While Reggie Jackson started every game at point guard for the LA Clippers last season, the arrival of John Wall makes that starting spot less of a guarantee. In a recent television appearance, ESPN's Ohm Youngmisuk reported that the Clippers will have Wall and Jackson compete for the starting spot in training camp.
On paper, Reggie is seemingly a better fit in the starting lineup, while Wall is seemingly a better fit with the bench; however, with Wall having started 601 of his 613 career games, a spot on the bench may not be where he's most comfortable. There is no reason to believe John Wall would not be open to whatever role the Clippers feel he's best in, but having been a starter for nearly every single game of his career, that role is essentially all he knows. The same can be said for most of Reggie Jackson's tenure in Los Angeles, along with his time in Detroit, but having played 237 career games off the bench, as opposed to Wall's 12, Reggie has spent much more time as a reserve in his career than John Wall has.
While all of this is something to consider, the ultimate decision should come down to fit. As things stand currently, Reggie Jackson's skillset seems to compliment the starting group better, while John Wall's game seems to compliment the bench better. Having played alongside Kawhi Leonard and Paul George quite a bit, Reggie has become comfortable operating as a catch and shoot guy off the ball.
Hitting 45.3% of his catch and shoot threes during the 2020-21 season, and a ridiculous 46.0% clip on those shots during that postseason, Reggie established himself as one of the game's elite catch and shoot threats. While these numbers declined last season, likely due to the increased role he was forced to take on in the absence of both Kawhi Leonard and Paul George, Reggie's history as a catch and shoot threat has already proven successful alongside Kawhi and PG.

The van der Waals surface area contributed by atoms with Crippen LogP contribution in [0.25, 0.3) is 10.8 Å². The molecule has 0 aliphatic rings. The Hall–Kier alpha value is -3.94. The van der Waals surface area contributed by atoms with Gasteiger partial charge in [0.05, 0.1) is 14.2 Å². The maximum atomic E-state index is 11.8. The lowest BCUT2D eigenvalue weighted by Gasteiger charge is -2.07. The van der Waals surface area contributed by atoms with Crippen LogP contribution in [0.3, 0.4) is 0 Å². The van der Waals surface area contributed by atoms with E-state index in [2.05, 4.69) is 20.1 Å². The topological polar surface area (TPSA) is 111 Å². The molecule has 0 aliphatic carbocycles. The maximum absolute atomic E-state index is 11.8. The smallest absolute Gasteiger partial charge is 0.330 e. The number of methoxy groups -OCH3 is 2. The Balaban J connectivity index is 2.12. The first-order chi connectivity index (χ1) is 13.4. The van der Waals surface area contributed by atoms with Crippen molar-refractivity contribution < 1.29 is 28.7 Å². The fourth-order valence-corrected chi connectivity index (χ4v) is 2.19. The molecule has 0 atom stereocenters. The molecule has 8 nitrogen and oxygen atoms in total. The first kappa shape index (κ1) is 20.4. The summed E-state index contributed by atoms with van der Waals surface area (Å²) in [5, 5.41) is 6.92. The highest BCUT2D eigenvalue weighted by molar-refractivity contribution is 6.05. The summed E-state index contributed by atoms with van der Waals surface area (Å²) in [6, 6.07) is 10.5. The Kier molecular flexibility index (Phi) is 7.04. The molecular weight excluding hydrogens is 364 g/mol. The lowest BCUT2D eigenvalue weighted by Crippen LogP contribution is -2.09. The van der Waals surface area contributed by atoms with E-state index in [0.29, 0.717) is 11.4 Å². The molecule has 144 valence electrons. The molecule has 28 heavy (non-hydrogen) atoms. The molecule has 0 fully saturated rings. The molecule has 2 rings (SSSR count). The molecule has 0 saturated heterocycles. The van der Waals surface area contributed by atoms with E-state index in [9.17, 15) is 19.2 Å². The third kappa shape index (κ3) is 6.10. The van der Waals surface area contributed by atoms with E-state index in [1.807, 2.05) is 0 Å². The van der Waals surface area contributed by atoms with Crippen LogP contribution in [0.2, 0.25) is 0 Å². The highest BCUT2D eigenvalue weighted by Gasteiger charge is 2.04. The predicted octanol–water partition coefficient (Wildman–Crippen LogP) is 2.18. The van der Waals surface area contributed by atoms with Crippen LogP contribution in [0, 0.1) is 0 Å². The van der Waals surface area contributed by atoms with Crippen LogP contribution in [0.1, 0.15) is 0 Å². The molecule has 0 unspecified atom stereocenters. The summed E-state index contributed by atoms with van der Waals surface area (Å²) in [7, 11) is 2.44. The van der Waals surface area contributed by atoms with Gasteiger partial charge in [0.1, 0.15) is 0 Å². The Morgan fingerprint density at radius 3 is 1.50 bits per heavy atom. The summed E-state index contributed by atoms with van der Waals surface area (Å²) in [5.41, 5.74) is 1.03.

On the other side, while John Wall hit 38.4% of his catch and shoot threes the last season he played, his skillset primarily revolves around downhill penetration and playmaking, which is something the Clippers could desperately use in their second unit. Likely to feature some combination of Luke Kennard, Marcus Morris, Nicolas Batum, Robert Covington, and maybe even Norman Powell, the Clippers' bench group will be loaded with shooters. Allowing John Wall to operate with this type of spacing would seemingly be the best use of his skillset, despite his respectable outside shot.
There are several factors to consider when discussing the starting point guard debate, many of which the Clippers will have an opportunity to evaluate in training camp. While the current situation is being described as a competition, it seems more likely that the ultimate decision will come down to fit, rather than which point guard out-classed the other in training camp.
Regardless of what the team decides to do on opening night, head coach Ty Lue has proven the ability and willingness to adjust, and will likely have no problem altering the starting lineup if necessary.